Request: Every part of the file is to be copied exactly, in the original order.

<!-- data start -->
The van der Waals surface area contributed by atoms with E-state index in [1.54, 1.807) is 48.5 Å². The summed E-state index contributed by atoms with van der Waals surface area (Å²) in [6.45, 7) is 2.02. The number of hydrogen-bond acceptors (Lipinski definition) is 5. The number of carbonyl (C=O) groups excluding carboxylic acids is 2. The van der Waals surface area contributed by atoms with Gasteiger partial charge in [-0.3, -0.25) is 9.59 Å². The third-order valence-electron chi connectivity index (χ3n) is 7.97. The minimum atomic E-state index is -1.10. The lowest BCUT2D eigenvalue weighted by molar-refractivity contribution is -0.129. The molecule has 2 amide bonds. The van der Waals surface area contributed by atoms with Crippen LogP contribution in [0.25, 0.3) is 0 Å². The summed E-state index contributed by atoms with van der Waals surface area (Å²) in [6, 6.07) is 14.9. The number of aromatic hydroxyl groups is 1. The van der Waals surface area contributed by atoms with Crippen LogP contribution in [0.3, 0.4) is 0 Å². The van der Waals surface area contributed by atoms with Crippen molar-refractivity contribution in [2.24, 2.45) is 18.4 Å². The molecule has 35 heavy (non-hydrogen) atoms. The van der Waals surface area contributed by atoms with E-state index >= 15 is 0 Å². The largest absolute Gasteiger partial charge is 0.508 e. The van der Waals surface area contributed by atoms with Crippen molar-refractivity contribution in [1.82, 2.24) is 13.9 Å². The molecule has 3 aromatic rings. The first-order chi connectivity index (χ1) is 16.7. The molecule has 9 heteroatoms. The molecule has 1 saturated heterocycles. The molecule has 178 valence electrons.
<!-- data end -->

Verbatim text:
The van der Waals surface area contributed by atoms with E-state index in [1.54, 1.807) is 48.5 Å². The summed E-state index contributed by atoms with van der Waals surface area (Å²) in [6.45, 7) is 2.02. The number of hydrogen-bond acceptors (Lipinski definition) is 5. The number of carbonyl (C=O) groups excluding carboxylic acids is 2. The van der Waals surface area contributed by atoms with Gasteiger partial charge in [-0.3, -0.25) is 9.59 Å². The third-order valence-electron chi connectivity index (χ3n) is 7.97. The minimum atomic E-state index is -1.10. The lowest BCUT2D eigenvalue weighted by molar-refractivity contribution is -0.129. The molecule has 2 amide bonds. The van der Waals surface area contributed by atoms with Crippen LogP contribution in [0.25, 0.3) is 0 Å². The summed E-state index contributed by atoms with van der Waals surface area (Å²) in [6, 6.07) is 14.9. The number of aromatic hydroxyl groups is 1. The van der Waals surface area contributed by atoms with Crippen LogP contribution in [0.3, 0.4) is 0 Å². The van der Waals surface area contributed by atoms with Crippen molar-refractivity contribution in [2.24, 2.45) is 18.4 Å². The molecule has 35 heavy (non-hydrogen) atoms. The van der Waals surface area contributed by atoms with E-state index >= 15 is 0 Å². The largest absolute Gasteiger partial charge is 0.508 e. The van der Waals surface area contributed by atoms with Crippen molar-refractivity contribution in [1.82, 2.24) is 13.9 Å². The molecule has 3 aromatic rings. The first-order chi connectivity index (χ1) is 16.7. The molecule has 9 heteroatoms. The molecule has 1 saturated heterocycles. The molecule has 178 valence electrons.